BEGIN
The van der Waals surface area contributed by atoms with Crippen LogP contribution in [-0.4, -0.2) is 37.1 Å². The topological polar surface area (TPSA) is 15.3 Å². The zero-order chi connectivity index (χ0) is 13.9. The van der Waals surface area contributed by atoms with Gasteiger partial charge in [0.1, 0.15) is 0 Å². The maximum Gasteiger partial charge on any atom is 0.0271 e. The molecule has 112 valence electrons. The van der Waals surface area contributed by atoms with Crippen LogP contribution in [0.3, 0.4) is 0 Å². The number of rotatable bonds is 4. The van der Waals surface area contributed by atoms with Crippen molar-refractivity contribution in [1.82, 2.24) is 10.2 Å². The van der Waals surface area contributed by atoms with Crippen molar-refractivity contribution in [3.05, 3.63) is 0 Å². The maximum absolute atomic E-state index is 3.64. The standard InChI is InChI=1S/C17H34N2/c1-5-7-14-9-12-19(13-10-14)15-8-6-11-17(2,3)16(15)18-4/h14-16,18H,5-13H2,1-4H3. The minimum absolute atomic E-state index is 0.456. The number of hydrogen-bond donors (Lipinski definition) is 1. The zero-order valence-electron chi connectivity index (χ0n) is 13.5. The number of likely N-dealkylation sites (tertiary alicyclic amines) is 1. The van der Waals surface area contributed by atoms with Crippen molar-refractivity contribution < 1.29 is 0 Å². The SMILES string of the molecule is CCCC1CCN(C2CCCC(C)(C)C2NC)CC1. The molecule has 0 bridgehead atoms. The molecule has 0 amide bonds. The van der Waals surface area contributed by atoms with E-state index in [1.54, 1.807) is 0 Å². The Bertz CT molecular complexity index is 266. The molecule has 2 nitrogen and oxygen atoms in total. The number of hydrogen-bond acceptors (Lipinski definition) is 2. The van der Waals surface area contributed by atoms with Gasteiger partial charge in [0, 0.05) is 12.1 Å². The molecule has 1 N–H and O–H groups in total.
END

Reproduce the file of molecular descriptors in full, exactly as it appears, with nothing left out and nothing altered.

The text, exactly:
The van der Waals surface area contributed by atoms with Crippen LogP contribution in [-0.4, -0.2) is 37.1 Å². The topological polar surface area (TPSA) is 15.3 Å². The zero-order chi connectivity index (χ0) is 13.9. The van der Waals surface area contributed by atoms with Gasteiger partial charge in [0.1, 0.15) is 0 Å². The maximum Gasteiger partial charge on any atom is 0.0271 e. The molecule has 112 valence electrons. The van der Waals surface area contributed by atoms with Crippen LogP contribution in [0.3, 0.4) is 0 Å². The number of rotatable bonds is 4. The van der Waals surface area contributed by atoms with Crippen molar-refractivity contribution in [1.82, 2.24) is 10.2 Å². The van der Waals surface area contributed by atoms with Crippen molar-refractivity contribution in [3.05, 3.63) is 0 Å². The maximum absolute atomic E-state index is 3.64. The standard InChI is InChI=1S/C17H34N2/c1-5-7-14-9-12-19(13-10-14)15-8-6-11-17(2,3)16(15)18-4/h14-16,18H,5-13H2,1-4H3. The minimum absolute atomic E-state index is 0.456. The number of hydrogen-bond donors (Lipinski definition) is 1. The zero-order valence-electron chi connectivity index (χ0n) is 13.5. The number of likely N-dealkylation sites (tertiary alicyclic amines) is 1. The van der Waals surface area contributed by atoms with Crippen molar-refractivity contribution < 1.29 is 0 Å². The SMILES string of the molecule is CCCC1CCN(C2CCCC(C)(C)C2NC)CC1. The molecule has 0 bridgehead atoms. The molecule has 0 amide bonds. The van der Waals surface area contributed by atoms with E-state index in [1.54, 1.807) is 0 Å². The Bertz CT molecular complexity index is 266. The molecule has 2 nitrogen and oxygen atoms in total. The number of hydrogen-bond acceptors (Lipinski definition) is 2. The van der Waals surface area contributed by atoms with Gasteiger partial charge in [0, 0.05) is 12.1 Å². The molecule has 1 N–H and O–H groups in total.